Are Democrats re­ally bet­ter for

Financial Mirror (Cyprus) - - FRONT PAGE -

Hil­lary Clin­ton has re­peat­edly claimed in re­cent months that the US econ­omy does much bet­ter when a Demo­crat is in the White House. Com­ing from the pre­sump­tive Demo­cratic pres­i­den­tial nom­i­nee, that prob­a­bly sounds like po­lit­i­cal spin. But the truth is that she is ab­so­lutely right.

The pres­i­dent, no doubt, is but one of many fac­tors shap­ing the econ­omy, and some pres­i­dents have cer­tainly been luck­ier than oth­ers. But that doesn’t mean that Clin­ton’s claim is only “half true,” as as­serted by some me­dia fact-check­ers (in­clud­ing the Pulitzer Prize-win­ning Poli­tiFact). The dif­fer­ence in eco­nomic per­for­mance un­der Repub­li­can pres­i­dents sub­stan­tial, with the above the thresh­old sig­nif­i­cance.

Prince­ton Univer­sity econ­o­mists Alan Blin­der and Mark Wat­son con­firm this Demo­cratic div­i­dend in a re­cent study. Their start­ing point is the ob­ser­va­tion that in the post-World War II pe­riod (from Harry Tru­man to Barack Obama), an­nual GDP growth has av­er­aged 4.3% dur­ing Demo­cratic ad­min­is­tra­tions, com­pared to 2.5% un­der Repub­li­cans. If one goes back fur­ther, to in­clude Herbert Hoover and Franklin D. Roo­sevelt, the dis­par­ity is even larger. The re­sults are sim­i­lar even if one as­signs re­spon­si­bil­ity for the first three months – or the first few quar­ters – of a Demo­cratic and is con­sis­tent and dis­par­i­ties clearly

for sta­tis­ti­cal pres­i­dent’s term to his pre­de­ces­sor.

But there is more. Over the 256 quar­ters in the 16 post-war pres­i­den­tial terms, the US econ­omy was in re­ces­sion for an av­er­age of 1.1 quar­ters dur­ing Demo­cratic pres­i­den­cies and 4.6 quar­ters dur­ing the Repub­li­can terms. The odds that such a large dif­fer­ence is the re­sult of mere chance are no more than one in 100.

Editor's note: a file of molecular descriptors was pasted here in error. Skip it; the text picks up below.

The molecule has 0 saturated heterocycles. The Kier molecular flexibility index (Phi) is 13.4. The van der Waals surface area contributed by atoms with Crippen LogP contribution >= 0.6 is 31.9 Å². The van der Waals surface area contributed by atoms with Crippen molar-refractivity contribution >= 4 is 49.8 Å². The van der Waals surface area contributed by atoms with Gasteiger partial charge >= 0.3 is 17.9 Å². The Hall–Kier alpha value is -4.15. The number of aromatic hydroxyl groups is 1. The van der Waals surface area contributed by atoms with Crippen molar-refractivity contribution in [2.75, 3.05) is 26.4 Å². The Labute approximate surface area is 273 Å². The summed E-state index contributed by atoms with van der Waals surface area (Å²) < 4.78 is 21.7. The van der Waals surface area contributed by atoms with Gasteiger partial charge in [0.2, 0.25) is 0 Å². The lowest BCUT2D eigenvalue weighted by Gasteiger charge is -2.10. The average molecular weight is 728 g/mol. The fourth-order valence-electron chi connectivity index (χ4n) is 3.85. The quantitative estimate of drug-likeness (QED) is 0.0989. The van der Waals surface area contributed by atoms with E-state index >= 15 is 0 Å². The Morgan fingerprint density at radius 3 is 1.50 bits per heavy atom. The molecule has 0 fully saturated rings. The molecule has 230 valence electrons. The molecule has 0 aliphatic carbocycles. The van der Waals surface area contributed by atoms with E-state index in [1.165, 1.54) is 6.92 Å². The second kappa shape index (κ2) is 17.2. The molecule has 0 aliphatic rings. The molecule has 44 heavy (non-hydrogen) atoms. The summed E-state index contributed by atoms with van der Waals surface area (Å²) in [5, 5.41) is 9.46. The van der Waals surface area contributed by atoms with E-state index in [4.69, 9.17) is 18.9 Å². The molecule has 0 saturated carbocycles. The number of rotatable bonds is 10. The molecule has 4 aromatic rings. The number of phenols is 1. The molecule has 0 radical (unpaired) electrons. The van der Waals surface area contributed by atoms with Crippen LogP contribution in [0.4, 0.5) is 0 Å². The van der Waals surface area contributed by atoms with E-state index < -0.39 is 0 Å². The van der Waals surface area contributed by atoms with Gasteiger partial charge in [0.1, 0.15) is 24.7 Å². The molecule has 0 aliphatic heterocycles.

And the trend is not re­stricted to GDP. Since 1945, the un­em­ploy­ment rate fell by 0.8 per­cent­age points un­der Democrats, on av­er­age, and rose by 1.1 per­cent­age points un­der Repub­li­cans – a re­mark­able dif­fer­ence of 1.9 per­cent­age points.

The struc­tural bud­get deficit has also been smaller un­der Demo­cratic pres­i­dents (1.5% of po­ten­tial GDP) than when Repub­li­cans have been in of­fice (2.2%), though this has not stopped Repub­li­cans from crit­i­cis­ing Democrats for ex­ces­sive spend­ing. Even re­turns on the S&P 500 have been sub­stan­tially higher un­der Democrats – 8.4% ver­sus 2.7%. (This dif­fer­en­tial is not as sig­nif­i­cant sta­tis­ti­cally, how­ever, be­cause eq­uity prices are so volatile.)

The like­li­hood that luck alone could have pro­duced such large and con­sis­tent dif­fer­ences in eco­nomic per­for­mance is ex­tremely low – a point that can be il­lus­trated even with­out fancy econo­met­rics. Take the re­ces­sion record. If the chances of a re­ces­sion start­ing dur­ing a Demo­cratic or a Repub­li­can pres­i­dent’s term were equal, the odds of four suc­ces­sive re­ces­sions be­gin­ning un­der Repub­li­cans would be 16 to one – the same as get­ting “heads” on four

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